Hague made his first speech as Foreign Minister an opportunity to tell Britain, and the rest of the world, what role he believed the county should play on the world stage, and to state just how different his vision is from that which went previously.
The most important statement in the whole speech was the following:
“our approach to foreign affairs cannot be, to borrow the arguments of a former Conservative Prime Minister and Foreign Secretary Lord Salisbury, to ‘Float lazily downstream, occasionally putting out a diplomatic boat hook to avoid collisions.’”
Why is this so important to a medium sized nation of diminishing consequence? It is important because Britain remains the worlds sixth largest economy, and its third largest military spender, and its fifth largest creative economy, and the worlds tenth largest exporter. In addition to this Britain sits at the head of the Commonwealth, is at the forefront of the worlds most important economic language, a pivotal link in a collective security alliance that joins the worlds two most powerful economic blocks, and we retain a permanent veto wielding seat at the UN Security Council.
It is perceived security of the last that most clearly articulates the nature of the problem confronting Britain’s foreign policy posture, for in all of the metrics listed above our relative weight is declining, and will continue to do so, due to a combination of ageing demographics and the rapid advancement of the developing world. We are in the midst of a world-wide shake-up in the ranking of nations and the weight their word is deemed to carry, and Britain is at the point where it could quite reasonably ask itself if it is worth the expenditure in blood and treasure to achieve by reputation that which could not be achieved by good will alone. We should be in no doubt, there are a lot of medium sized nations and they seem to accommodate themselves to this ‘misfortune’ quite happily, accepting that they wield little influence in world affairs and choosing to make the best of it, that option is open to Britain too.
Hague has decided that Britain should continue to shape the world in its image, rather than moulding ourselves to fit the image of others, and if the test for validity of this ambition is that we must be able to justify it over the course of the next quarter century then truly the choice remains, for the English language in addition to a business friendly culture and a highly creative economy makes it very likely that our position will slip only moderately in this coming generation. According to the Carnegie Endowment Fund, by 2030 Britain will be the biggest economy in Europe, and even in the year 2050 we will still have the seventh largest economy in the world. Why is Britain different from the rest of the EU nations? It is different because even the most export oriented of the continental nations, Germany, conducts only 40% of its exports outside of the EU, whereas in Britain 50% of the value in the trade in goods and services is conducted outside of the EU according to ONS figures.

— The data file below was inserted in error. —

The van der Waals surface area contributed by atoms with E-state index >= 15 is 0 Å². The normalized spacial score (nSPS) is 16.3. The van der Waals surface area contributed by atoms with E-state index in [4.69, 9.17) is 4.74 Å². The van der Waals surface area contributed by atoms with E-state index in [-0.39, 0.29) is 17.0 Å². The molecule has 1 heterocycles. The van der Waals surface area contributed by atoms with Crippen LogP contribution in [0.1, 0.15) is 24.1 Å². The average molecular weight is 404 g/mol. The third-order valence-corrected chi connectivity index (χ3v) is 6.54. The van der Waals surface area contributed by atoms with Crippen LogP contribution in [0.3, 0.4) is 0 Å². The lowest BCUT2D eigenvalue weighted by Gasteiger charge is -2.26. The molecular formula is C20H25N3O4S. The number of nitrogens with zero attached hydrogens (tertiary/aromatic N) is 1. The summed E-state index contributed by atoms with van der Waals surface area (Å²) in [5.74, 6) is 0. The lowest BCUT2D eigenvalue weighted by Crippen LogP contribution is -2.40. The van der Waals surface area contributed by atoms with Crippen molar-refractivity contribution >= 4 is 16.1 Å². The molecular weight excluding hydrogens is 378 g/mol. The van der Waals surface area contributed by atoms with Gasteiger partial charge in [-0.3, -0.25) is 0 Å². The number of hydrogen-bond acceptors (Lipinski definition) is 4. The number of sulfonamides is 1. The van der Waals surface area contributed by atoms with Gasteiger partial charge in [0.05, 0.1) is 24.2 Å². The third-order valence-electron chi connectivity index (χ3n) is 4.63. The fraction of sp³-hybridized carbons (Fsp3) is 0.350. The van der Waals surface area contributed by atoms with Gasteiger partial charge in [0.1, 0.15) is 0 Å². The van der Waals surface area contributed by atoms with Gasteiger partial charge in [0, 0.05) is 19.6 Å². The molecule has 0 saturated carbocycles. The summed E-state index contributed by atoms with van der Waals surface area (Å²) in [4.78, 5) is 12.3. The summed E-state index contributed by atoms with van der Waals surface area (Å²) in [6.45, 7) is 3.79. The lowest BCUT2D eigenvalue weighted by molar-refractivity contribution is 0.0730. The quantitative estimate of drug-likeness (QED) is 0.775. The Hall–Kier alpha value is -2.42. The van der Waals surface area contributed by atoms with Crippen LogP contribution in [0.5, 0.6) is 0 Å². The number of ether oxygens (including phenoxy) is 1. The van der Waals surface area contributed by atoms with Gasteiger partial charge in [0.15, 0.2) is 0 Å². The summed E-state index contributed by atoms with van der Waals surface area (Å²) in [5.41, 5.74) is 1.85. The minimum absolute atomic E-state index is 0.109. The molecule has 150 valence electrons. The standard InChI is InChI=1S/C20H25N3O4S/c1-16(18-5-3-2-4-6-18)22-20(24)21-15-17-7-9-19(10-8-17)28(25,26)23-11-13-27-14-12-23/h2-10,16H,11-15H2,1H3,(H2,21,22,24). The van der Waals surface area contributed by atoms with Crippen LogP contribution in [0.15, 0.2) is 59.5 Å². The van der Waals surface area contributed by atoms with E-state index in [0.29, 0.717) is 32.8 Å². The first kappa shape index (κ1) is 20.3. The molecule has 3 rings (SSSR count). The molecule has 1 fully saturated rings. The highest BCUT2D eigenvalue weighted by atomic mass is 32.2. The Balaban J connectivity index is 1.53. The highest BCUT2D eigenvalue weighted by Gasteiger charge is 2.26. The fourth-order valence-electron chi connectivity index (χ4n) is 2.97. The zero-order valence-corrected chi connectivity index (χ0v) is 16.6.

The determination to pursue this ambition, and the confidence in its success was underlined by the the following statement:
“We are at war in Afghanistan, our top foreign priority in Foreign Affairs and the scene of extraordinary and humbling sacrifices and heroism by our Armed Forces and we face a serious set of challenges in supporting Pakistan.”
This was a message to all that no-one should expect strategic retreat or retrenchment from Britain, and a warning to unfriendly nations that his commitment to Britain’s security would not falter no matter how the threat evolves.
How is this grand ambition to be achieved?
First and foremost through bilateral relations. Hague will seek to create new partnerships with the BRIC nations in particular, and while they will not have the same methods or desired outcomes they are all crucial.
Russia must become a partner in europe rather than a rival for dominance of europe, for NATO has other ambitions for the 21st century than maintaining tank divisions in the Fulda gap, and antisubmarine forces in the G-I-UK gap. As Hague made clear Britain’s foreign policy is intimately tied up with NATO’s future: